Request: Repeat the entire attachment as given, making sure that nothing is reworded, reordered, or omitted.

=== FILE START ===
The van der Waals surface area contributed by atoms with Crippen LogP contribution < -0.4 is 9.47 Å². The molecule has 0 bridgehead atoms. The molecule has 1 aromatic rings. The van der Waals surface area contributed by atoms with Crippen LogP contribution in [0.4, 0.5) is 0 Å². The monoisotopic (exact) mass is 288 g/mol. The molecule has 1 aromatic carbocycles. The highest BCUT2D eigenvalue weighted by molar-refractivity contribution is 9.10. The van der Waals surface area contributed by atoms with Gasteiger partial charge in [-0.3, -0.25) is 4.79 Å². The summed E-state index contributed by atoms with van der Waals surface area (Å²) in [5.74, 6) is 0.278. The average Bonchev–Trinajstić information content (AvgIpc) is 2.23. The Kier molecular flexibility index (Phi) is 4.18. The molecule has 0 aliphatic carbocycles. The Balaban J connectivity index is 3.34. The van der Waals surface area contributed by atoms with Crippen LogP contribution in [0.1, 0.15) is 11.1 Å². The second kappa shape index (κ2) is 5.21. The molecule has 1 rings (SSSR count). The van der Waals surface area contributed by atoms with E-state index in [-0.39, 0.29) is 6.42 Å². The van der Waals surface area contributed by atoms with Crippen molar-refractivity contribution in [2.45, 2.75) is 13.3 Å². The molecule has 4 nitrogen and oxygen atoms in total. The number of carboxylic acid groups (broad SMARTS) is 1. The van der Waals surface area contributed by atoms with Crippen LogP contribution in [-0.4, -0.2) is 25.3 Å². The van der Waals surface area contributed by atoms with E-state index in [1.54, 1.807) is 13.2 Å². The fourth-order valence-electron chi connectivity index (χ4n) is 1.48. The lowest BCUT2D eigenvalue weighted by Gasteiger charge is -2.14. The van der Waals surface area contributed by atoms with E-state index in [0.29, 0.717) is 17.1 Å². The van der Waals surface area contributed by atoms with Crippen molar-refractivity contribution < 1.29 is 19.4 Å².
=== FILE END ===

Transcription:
The van der Waals surface area contributed by atoms with Crippen LogP contribution < -0.4 is 9.47 Å². The molecule has 0 bridgehead atoms. The molecule has 1 aromatic rings. The van der Waals surface area contributed by atoms with Crippen LogP contribution in [0.4, 0.5) is 0 Å². The monoisotopic (exact) mass is 288 g/mol. The molecule has 1 aromatic carbocycles. The highest BCUT2D eigenvalue weighted by molar-refractivity contribution is 9.10. The van der Waals surface area contributed by atoms with Gasteiger partial charge in [-0.3, -0.25) is 4.79 Å². The summed E-state index contributed by atoms with van der Waals surface area (Å²) in [5.74, 6) is 0.278. The average Bonchev–Trinajstić information content (AvgIpc) is 2.23. The Kier molecular flexibility index (Phi) is 4.18. The molecule has 0 aliphatic carbocycles. The Balaban J connectivity index is 3.34. The van der Waals surface area contributed by atoms with Crippen LogP contribution in [0.1, 0.15) is 11.1 Å². The second kappa shape index (κ2) is 5.21. The molecule has 1 rings (SSSR count). The van der Waals surface area contributed by atoms with E-state index in [-0.39, 0.29) is 6.42 Å². The van der Waals surface area contributed by atoms with Crippen molar-refractivity contribution in [2.45, 2.75) is 13.3 Å². The molecule has 4 nitrogen and oxygen atoms in total. The number of carboxylic acid groups (broad SMARTS) is 1. The van der Waals surface area contributed by atoms with Crippen LogP contribution in [-0.4, -0.2) is 25.3 Å². The van der Waals surface area contributed by atoms with E-state index in [1.54, 1.807) is 13.2 Å². The fourth-order valence-electron chi connectivity index (χ4n) is 1.48. The lowest BCUT2D eigenvalue weighted by Gasteiger charge is -2.14. The van der Waals surface area contributed by atoms with E-state index in [0.29, 0.717) is 17.1 Å². The van der Waals surface area contributed by atoms with Crippen molar-refractivity contribution < 1.29 is 19.4 Å².